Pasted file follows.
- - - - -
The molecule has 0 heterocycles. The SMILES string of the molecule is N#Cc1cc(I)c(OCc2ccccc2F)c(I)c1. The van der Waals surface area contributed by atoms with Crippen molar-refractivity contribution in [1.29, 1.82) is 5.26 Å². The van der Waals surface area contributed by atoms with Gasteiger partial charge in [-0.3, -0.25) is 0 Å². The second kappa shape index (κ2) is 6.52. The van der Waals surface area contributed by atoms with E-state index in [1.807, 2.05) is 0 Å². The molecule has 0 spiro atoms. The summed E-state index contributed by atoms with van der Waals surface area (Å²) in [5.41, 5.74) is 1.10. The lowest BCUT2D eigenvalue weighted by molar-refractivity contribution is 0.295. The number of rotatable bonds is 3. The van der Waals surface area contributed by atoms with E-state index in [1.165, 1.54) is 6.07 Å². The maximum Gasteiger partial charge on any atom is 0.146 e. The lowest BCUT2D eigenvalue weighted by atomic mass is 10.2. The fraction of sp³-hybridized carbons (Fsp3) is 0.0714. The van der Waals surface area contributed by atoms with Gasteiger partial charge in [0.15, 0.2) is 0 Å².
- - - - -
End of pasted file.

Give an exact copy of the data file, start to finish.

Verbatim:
The molecule has 0 heterocycles. The SMILES string of the molecule is N#Cc1cc(I)c(OCc2ccccc2F)c(I)c1. The van der Waals surface area contributed by atoms with Crippen molar-refractivity contribution in [1.29, 1.82) is 5.26 Å². The van der Waals surface area contributed by atoms with Gasteiger partial charge in [-0.3, -0.25) is 0 Å². The second kappa shape index (κ2) is 6.52. The van der Waals surface area contributed by atoms with E-state index in [1.807, 2.05) is 0 Å². The molecule has 0 spiro atoms. The summed E-state index contributed by atoms with van der Waals surface area (Å²) in [5.41, 5.74) is 1.10. The lowest BCUT2D eigenvalue weighted by molar-refractivity contribution is 0.295. The number of rotatable bonds is 3. The van der Waals surface area contributed by atoms with E-state index in [1.165, 1.54) is 6.07 Å². The maximum Gasteiger partial charge on any atom is 0.146 e. The lowest BCUT2D eigenvalue weighted by atomic mass is 10.2. The fraction of sp³-hybridized carbons (Fsp3) is 0.0714. The van der Waals surface area contributed by atoms with Gasteiger partial charge in [0.15, 0.2) is 0 Å².